I spent the last 36 hours or so in a nice hotel in Ballymena with a bunch of colleagues and friends. All of us coming from a faith perspective, some clergy, some lay, and all serving in working class loyalist communities. Some of us are also engaged in conflict transformation initiatives with the loyalist paramilitary organisations who are such a central part of the areas where we work.
We’ve all found ourselves in situations where we have overheard conversations that perhaps we shouldn’t have; we have all wondered whether we could be guilty by association with organisations and individuals; and we have endured the suspicion of fellow believers who through ignorance or wilful desire have chosen to ignore these communities. I have wondered whether, in some circumstances, I have compromised my faith in the morally ambiguous murk that often surrounds these groups.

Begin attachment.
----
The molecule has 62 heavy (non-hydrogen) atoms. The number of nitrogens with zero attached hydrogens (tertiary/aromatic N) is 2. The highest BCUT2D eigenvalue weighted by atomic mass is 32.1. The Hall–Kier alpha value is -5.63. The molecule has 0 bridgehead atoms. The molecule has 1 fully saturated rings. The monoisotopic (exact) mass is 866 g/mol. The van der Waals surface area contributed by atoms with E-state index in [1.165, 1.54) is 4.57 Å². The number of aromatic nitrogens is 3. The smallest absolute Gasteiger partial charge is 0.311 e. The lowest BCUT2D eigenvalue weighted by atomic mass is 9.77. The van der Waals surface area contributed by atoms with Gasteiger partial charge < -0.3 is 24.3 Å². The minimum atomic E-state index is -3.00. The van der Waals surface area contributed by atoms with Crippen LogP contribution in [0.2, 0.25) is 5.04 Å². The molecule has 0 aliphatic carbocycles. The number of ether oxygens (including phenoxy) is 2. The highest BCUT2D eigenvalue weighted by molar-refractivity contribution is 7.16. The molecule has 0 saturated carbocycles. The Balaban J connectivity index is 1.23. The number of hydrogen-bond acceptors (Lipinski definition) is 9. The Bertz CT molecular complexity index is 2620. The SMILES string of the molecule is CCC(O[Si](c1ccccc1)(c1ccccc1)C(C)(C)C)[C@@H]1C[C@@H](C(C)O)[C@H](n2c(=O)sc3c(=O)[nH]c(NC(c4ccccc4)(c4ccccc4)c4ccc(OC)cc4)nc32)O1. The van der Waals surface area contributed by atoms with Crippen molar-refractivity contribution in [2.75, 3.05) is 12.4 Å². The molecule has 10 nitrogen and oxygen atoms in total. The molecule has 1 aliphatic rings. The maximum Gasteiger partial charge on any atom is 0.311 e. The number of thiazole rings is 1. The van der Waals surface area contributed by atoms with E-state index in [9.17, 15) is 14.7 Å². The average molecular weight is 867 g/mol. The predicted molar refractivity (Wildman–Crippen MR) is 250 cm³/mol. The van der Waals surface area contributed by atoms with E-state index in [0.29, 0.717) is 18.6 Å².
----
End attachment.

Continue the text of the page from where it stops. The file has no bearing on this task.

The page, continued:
But it strikes me to that this fine line is exactly the line where faith is required. To stand way back behind the lines does not require too much faith. To teeter on the edge in danger of toppling over, it’s there that one needs to be aware, to be attentive, to be prayerful and to be accountable. Who was it said that ‘there are many angles at which a person may fall, but only one at which they can stand straight’?